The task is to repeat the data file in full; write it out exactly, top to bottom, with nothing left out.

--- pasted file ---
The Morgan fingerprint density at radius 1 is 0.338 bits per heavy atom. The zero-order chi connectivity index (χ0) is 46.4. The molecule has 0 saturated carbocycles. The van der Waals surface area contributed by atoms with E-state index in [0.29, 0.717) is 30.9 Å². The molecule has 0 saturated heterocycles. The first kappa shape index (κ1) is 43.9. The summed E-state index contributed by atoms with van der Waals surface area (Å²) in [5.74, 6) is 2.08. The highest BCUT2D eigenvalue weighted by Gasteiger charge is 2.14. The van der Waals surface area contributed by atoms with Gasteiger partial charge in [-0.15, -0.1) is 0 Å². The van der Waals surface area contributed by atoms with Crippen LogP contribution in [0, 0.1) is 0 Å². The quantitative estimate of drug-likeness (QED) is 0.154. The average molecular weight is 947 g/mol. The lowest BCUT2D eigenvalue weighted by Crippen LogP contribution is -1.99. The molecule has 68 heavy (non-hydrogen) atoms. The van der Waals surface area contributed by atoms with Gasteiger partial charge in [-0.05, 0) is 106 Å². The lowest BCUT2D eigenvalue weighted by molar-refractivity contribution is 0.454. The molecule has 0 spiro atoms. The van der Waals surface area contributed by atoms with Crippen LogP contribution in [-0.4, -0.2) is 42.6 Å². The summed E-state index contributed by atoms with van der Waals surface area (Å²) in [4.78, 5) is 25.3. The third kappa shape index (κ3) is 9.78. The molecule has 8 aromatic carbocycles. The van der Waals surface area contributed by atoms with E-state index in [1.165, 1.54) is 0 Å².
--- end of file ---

The Morgan fingerprint density at radius 1 is 0.338 bits per heavy atom. The zero-order chi connectivity index (χ0) is 46.4. The molecule has 0 saturated carbocycles. The van der Waals surface area contributed by atoms with E-state index in [0.29, 0.717) is 30.9 Å². The molecule has 0 saturated heterocycles. The first kappa shape index (κ1) is 43.9. The summed E-state index contributed by atoms with van der Waals surface area (Å²) in [5.74, 6) is 2.08. The highest BCUT2D eigenvalue weighted by Gasteiger charge is 2.14. The van der Waals surface area contributed by atoms with Gasteiger partial charge in [-0.15, -0.1) is 0 Å². The van der Waals surface area contributed by atoms with Crippen LogP contribution in [0, 0.1) is 0 Å². The quantitative estimate of drug-likeness (QED) is 0.154. The average molecular weight is 947 g/mol. The lowest BCUT2D eigenvalue weighted by Crippen LogP contribution is -1.99. The molecule has 68 heavy (non-hydrogen) atoms. The van der Waals surface area contributed by atoms with Gasteiger partial charge in [-0.05, 0) is 106 Å². The lowest BCUT2D eigenvalue weighted by molar-refractivity contribution is 0.454. The molecule has 0 spiro atoms. The van der Waals surface area contributed by atoms with Crippen LogP contribution in [-0.4, -0.2) is 42.6 Å². The summed E-state index contributed by atoms with van der Waals surface area (Å²) in [4.78, 5) is 25.3. The third kappa shape index (κ3) is 9.78. The molecule has 8 aromatic carbocycles. The van der Waals surface area contributed by atoms with E-state index in [1.165, 1.54) is 0 Å².